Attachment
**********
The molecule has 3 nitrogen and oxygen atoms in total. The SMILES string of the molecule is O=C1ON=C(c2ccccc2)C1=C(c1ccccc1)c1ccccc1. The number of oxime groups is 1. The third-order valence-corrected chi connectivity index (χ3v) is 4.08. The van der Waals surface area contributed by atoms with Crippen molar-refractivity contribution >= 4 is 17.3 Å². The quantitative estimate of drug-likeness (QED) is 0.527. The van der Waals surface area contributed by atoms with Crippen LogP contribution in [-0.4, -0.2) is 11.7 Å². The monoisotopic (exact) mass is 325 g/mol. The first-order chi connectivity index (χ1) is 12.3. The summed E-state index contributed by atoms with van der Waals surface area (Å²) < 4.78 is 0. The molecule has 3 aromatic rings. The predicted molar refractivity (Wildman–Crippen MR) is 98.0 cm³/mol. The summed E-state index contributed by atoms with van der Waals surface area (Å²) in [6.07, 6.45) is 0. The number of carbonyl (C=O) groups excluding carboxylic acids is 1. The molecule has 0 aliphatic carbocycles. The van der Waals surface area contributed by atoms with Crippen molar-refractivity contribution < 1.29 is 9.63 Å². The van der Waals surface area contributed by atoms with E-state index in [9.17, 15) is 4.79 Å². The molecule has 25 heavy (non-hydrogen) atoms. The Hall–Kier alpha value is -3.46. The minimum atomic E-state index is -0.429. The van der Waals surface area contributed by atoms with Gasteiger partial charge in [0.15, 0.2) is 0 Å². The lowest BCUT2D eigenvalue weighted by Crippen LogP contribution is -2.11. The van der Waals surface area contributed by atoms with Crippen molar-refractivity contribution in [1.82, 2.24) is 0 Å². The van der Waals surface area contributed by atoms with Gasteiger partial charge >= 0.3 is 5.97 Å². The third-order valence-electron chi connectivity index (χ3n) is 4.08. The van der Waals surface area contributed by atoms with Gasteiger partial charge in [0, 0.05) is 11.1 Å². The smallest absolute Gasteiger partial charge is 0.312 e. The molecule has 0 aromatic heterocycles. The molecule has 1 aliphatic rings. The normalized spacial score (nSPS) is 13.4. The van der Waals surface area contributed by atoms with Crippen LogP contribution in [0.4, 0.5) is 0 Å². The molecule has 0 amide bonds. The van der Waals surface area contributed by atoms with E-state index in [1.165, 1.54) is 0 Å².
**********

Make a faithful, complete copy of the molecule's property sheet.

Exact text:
The molecule has 3 nitrogen and oxygen atoms in total. The SMILES string of the molecule is O=C1ON=C(c2ccccc2)C1=C(c1ccccc1)c1ccccc1. The number of oxime groups is 1. The third-order valence-corrected chi connectivity index (χ3v) is 4.08. The van der Waals surface area contributed by atoms with Crippen molar-refractivity contribution >= 4 is 17.3 Å². The quantitative estimate of drug-likeness (QED) is 0.527. The van der Waals surface area contributed by atoms with Crippen LogP contribution in [-0.4, -0.2) is 11.7 Å². The monoisotopic (exact) mass is 325 g/mol. The first-order chi connectivity index (χ1) is 12.3. The summed E-state index contributed by atoms with van der Waals surface area (Å²) < 4.78 is 0. The molecule has 3 aromatic rings. The predicted molar refractivity (Wildman–Crippen MR) is 98.0 cm³/mol. The summed E-state index contributed by atoms with van der Waals surface area (Å²) in [6.07, 6.45) is 0. The number of carbonyl (C=O) groups excluding carboxylic acids is 1. The molecule has 0 aliphatic carbocycles. The van der Waals surface area contributed by atoms with Crippen molar-refractivity contribution < 1.29 is 9.63 Å². The van der Waals surface area contributed by atoms with E-state index in [9.17, 15) is 4.79 Å². The molecule has 25 heavy (non-hydrogen) atoms. The Hall–Kier alpha value is -3.46. The minimum atomic E-state index is -0.429. The van der Waals surface area contributed by atoms with Gasteiger partial charge in [0.15, 0.2) is 0 Å². The lowest BCUT2D eigenvalue weighted by Crippen LogP contribution is -2.11. The van der Waals surface area contributed by atoms with Crippen molar-refractivity contribution in [1.82, 2.24) is 0 Å². The van der Waals surface area contributed by atoms with Gasteiger partial charge >= 0.3 is 5.97 Å². The third-order valence-electron chi connectivity index (χ3n) is 4.08. The van der Waals surface area contributed by atoms with Gasteiger partial charge in [0, 0.05) is 11.1 Å². The smallest absolute Gasteiger partial charge is 0.312 e. The molecule has 0 aromatic heterocycles. The molecule has 1 aliphatic rings. The normalized spacial score (nSPS) is 13.4. The van der Waals surface area contributed by atoms with Crippen LogP contribution in [0.4, 0.5) is 0 Å². The molecule has 0 amide bonds. The van der Waals surface area contributed by atoms with E-state index in [1.165, 1.54) is 0 Å².